The long lines didn’t just pose an inconvenience for those standing in them. A state law bars the state from releasing any voting results until the last person in line at 7 has voted, meaning everyone in the state was kept in suspense about the outcome of all the races, including those for Honolulu and Hawaii County mayor and prosecutor, for more than four hours.

Takahashi said the two centers, combined, were averaging about 1,000 people in the 13 previous days they were open. “We were going along fairly comfortably until the last day, when we got bombed,” he said.

Compounding the situation was that 1,805 previously unregistered voters decided to show up on the last possible day to take advantage of the fairly new “same-day registration” law, as did an additional 769 registered voters requiring change in address adjustments. Those types of activities take longer than those involving people who just want to go vote, Takahashi said.

The city is open to the possibility of adding more voter service centers if geographic accessibility is a concern, and Takahashi said he expects the discussion to take place with state lawmakers and the state Office of Elections. But he noted that the service centers were spawned by this year’s move to vote by mail and aimed at shifting voting away from in-person voting. The hundreds of traditional polling precincts that were set up in cafeterias and community centers in years past were ditched, Takahashi said, but the service centers were designed to do more than just accommodate voters on election day because they were accepting votes throughout the island.

Opening additional voter sites in hopes that they would “load balance” across them without regard to geographic need wouldn’t necessarily mean one of those sites couldn’t get flooded, he said.

If the concern being addressed is not delaying the release of election results, the law could be changed so that results are released at 7 p.m. or whenever the doors are supposed to close instead of when the last person is done voting, he said.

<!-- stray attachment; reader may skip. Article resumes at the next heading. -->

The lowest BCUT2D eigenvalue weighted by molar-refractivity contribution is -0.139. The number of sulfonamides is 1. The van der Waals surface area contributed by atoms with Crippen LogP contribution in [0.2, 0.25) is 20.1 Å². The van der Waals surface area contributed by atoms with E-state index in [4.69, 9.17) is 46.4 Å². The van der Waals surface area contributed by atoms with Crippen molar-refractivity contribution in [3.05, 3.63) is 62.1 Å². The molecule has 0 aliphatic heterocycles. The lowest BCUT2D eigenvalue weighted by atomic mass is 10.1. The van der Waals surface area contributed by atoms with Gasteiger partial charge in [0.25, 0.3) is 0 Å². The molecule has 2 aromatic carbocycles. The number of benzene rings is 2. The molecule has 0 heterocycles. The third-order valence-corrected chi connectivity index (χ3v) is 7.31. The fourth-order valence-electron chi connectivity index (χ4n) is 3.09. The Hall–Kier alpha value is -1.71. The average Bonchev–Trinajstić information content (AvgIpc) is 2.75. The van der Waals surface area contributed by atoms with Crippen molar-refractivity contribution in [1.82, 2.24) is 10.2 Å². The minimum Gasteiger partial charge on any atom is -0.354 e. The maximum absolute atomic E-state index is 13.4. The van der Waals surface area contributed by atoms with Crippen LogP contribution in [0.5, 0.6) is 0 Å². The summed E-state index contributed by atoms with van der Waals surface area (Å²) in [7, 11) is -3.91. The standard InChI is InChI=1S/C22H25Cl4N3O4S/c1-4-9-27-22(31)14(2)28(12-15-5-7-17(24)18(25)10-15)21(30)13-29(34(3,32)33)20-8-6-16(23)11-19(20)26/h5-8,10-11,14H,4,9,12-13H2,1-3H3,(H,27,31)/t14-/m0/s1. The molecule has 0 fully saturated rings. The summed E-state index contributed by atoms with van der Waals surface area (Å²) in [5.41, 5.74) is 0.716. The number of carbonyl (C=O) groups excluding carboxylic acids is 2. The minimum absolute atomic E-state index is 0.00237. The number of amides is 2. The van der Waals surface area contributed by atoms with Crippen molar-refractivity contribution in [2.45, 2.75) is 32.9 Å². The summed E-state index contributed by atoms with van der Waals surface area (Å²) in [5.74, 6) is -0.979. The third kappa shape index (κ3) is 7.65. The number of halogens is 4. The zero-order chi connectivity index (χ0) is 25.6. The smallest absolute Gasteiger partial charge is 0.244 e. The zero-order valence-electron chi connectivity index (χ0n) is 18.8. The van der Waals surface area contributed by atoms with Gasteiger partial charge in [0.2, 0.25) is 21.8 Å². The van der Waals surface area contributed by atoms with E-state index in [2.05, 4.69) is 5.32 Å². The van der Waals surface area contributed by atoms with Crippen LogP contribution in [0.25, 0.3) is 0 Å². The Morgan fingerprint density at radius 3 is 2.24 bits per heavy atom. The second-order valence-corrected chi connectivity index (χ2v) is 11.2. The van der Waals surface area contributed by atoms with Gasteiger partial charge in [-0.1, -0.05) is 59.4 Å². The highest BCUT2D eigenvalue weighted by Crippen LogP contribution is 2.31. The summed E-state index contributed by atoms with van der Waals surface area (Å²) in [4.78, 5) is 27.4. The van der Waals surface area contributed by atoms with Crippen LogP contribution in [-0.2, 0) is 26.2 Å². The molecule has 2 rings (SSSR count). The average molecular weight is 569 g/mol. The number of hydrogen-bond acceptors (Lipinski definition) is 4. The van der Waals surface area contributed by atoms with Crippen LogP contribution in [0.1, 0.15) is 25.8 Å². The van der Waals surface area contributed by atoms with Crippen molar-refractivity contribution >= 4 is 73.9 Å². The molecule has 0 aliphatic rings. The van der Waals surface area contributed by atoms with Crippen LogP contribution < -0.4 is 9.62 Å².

The purpose of the vote by mail policy, adopted by the Legislature in 2019, “was to change voter patterns and the way that people vote,” Takahashi said.

“Now if we added on multiple sites (to address) better geographic accessibility for different parts of the island, that’s a different story,” he said.

Another way of reducing long lines is to revert back to using paper ballots for in-person voting because it tends to be quicker than using electronic voting machines, Takahashi said.

Takahashi said the two walk-in centers on Oahu took in 17,195 ballots over the 14 days, only a fraction of the record total 372,307 votes, which blew away the previous record of 308,443 in 2006. Of the total, about 17% to 18% were placed in drop boxes, including an estimated 12,000 ballots on general election day, he said.

On Tuesday, and several days preceding election day, Common Cause volunteers distributed water and snacks for those waiting for a lengthy period at both Honolulu and Kapolei. When the lines really started to stretch in Kapolei, the volunteers handed out pizza, Ma said.

“We’re in the middle of a pandemic,” Ma said. “With the economic difficulties, people have lost their jobs and had to move.”

So elections officials should have anticipated a spike in address change requests, especially because ballots cannot be forwarded by U.S. mail, Ma said.

“We want people to vote, we want elections officials to be successful because this helps democracy,” she said. “We’re not here to point the finger of blame. We want to uplift everyone.”

Mayor Kirk Caldwell said the long lines were a good sign that the democratic process was working. “That’s a good thing that more people voted than we could handle in the last day of voting.”